• While condemning the bombing of civilians of England by Germany, the US apparently saw nothing inconsistent with bombing city after city in Japan indiscriminately. There was no urban planning in Japan. Wooden houses were built right next to large factories in Japanese cities. The Napalm burned both easily, and as a result, many Japanese civilians were killed or made homeless.

• The dropping of the atomic bombs on Hiroshima and Nagasaki were not out-of-the-blue acts of desperation or experimentation that led to the surrender of Japan. The use of these weapons were actually the next logical step in the systematic bombing of many Japanese cities by B29s in an effort to delay a ground war and were used in the hopes of bringing a swift surrender. We are awed by the destruction of a single bomb, but the damage done was commensurate with what was already being done using many planes and many pipes of Napalm.

The temptation when reading a book that deals with such difficult subject matter is to confuse the quality of the book with its content. Some passages in this book were difficult to read. Anecdotes and interviews of Japanese soldiers that fought in many fronts: Iwo Jima, ChiChi Jima, New Guinea, the Philippines, and China were gruesome and disturbing. Stories of torture and cannibalism abound. Bradley uses these stories not gratuitously, but to reinforce the thesis previously mentioned about the Japanese warrior mindset at the time and also to proudly display the bravery of the American and Japanese soldiers in the face of certain death.

Yes, it is difficult to recommend a book with such material-like what a Stephen King book is like, except with real events-but the story is well-told, the research is thorough, and the book is well-cited. Reading this book brought the Pacific theater to life and gave me a renewed respect for the generation that fought in World War II.

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Friday, July 10, 2009

14 Basic Skills

Recently in my RSS feed appeared an article entitled "14 Basic Skills All Men Should Possess."

Sean Percival evidently couldn't come up with one more to make the list nice and rounded. Or he got to 10 and thought of four more things. So here we go. Do you agree? Can you align yourself with these arbitrary and random skills?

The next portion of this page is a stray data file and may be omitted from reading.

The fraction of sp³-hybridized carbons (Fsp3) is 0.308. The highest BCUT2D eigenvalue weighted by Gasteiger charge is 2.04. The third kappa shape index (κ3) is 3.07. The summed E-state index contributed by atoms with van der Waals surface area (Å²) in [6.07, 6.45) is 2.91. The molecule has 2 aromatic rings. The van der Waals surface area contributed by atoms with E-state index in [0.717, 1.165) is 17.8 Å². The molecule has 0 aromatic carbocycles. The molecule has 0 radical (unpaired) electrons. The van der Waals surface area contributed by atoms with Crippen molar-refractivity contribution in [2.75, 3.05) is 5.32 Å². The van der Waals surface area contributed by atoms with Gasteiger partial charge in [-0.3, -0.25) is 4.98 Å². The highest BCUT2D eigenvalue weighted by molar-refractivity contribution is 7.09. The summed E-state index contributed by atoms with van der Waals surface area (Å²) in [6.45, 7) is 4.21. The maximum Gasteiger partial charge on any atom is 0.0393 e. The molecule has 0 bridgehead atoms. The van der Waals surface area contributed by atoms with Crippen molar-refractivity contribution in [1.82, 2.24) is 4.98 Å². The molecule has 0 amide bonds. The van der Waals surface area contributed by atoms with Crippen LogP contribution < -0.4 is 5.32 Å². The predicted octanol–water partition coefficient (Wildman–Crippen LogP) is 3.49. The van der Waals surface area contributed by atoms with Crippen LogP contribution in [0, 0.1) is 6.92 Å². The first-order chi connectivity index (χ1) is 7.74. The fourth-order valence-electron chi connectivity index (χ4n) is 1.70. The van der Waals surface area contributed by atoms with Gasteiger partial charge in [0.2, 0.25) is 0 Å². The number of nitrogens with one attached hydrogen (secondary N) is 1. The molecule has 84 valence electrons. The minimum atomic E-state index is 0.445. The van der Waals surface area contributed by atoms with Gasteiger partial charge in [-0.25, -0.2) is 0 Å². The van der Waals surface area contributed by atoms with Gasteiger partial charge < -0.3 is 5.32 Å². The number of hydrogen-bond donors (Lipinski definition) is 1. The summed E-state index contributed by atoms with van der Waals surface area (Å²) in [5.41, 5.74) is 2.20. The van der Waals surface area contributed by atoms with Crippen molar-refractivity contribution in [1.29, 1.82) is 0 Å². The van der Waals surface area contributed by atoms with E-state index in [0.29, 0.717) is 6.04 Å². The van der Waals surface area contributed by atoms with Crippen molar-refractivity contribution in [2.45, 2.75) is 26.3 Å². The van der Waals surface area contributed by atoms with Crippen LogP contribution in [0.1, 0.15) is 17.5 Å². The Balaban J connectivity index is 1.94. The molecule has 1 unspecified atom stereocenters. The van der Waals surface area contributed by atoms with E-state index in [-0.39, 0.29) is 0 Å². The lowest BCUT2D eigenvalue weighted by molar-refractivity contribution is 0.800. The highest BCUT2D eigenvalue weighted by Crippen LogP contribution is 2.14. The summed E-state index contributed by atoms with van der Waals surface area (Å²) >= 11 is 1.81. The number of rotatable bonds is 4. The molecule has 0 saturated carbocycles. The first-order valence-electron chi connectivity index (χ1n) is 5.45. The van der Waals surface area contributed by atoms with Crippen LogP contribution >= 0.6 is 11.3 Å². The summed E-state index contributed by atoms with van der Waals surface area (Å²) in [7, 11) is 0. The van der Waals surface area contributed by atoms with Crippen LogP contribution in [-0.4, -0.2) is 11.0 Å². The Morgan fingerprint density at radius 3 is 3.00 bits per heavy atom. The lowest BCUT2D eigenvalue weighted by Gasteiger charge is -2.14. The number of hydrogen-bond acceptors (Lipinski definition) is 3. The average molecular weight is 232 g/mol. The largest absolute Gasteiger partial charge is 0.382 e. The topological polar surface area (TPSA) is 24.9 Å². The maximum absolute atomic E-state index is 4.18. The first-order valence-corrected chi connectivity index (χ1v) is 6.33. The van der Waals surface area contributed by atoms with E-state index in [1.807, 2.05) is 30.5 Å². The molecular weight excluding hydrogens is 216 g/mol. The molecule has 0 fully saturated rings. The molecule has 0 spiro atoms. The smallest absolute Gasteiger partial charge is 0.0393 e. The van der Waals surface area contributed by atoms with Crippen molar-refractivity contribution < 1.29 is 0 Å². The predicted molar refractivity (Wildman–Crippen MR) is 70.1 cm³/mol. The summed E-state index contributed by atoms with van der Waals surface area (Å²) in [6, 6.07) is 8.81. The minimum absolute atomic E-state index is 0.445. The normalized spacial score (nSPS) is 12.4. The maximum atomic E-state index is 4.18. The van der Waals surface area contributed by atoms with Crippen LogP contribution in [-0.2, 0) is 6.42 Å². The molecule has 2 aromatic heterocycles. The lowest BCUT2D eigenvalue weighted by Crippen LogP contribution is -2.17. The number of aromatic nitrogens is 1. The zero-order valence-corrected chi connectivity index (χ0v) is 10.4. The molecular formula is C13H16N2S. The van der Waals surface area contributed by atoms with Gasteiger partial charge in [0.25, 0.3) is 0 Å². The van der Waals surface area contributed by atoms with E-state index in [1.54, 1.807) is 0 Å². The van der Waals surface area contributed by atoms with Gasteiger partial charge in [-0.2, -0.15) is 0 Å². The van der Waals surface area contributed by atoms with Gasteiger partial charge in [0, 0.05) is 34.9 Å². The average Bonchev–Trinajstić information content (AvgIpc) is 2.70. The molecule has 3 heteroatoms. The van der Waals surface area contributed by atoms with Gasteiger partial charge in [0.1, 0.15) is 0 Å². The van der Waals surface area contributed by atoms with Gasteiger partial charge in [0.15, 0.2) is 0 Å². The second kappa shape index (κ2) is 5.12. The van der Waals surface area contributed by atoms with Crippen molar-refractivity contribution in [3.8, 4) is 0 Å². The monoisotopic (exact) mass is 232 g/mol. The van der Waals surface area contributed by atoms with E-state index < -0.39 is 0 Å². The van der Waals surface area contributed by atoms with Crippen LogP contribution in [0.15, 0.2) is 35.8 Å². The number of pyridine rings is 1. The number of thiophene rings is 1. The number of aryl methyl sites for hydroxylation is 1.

1. Drive a Stick-Shift (check)
  2. Hook up and Entertainment Center (check-though it would be fun to get to set up a new one some time!)
  3. Fix a toilet (check - forced learn that one!)
  4. Navigate a Map and Use GPS (check and check, though these seem like completely different skills to me, and the GPS one doesn't even really seem to be a skill at all.)
  5. Change the Oil (check-yeah, motor oil)
  6. Balance a Checkbook (check, but file this under obsolete skills-at least in the analog world. Who actually balances a checkbook? I make Quicken do it.)
  7. Cook the Perfect Steak (CHECK- come on over some time, I'll show you how it's done)
  8. Swim the Breaststroke (check - though there's no distance specified. That's good. I can do it pretty well, but not for very long)
  9. Write Effectively (hmm, I think so, my blog readers can decide, and the recipients of my many, many emails can toss in an opinion here too. You know who you are.)
  10. Dress for the Occasion (FAIL)
  11. Sew a Button (check. I've got this one down. I probably average a button every two months)
  12. Do Laundry Properly (check, though my kind and gracious wife usually handles my laundry, when she's away, I can clean my underwear and starch my shirts)
  13. Handle Roadside Emergencies (check-Anyone can call AAA, right? I've changed a couple of tires in my day. Loads of fun.)
  14. Build a Fire (FAIL. I have never started a fire without a match or lighter, but I can set up a pretty good, long-lasting fireplace fire or campground fire with good kindling.)(I miss my fireplace)
I'm giving myself 12 out of 14. Soon I'll write the "14 skills every woman should possess." That oughta get things stirred up.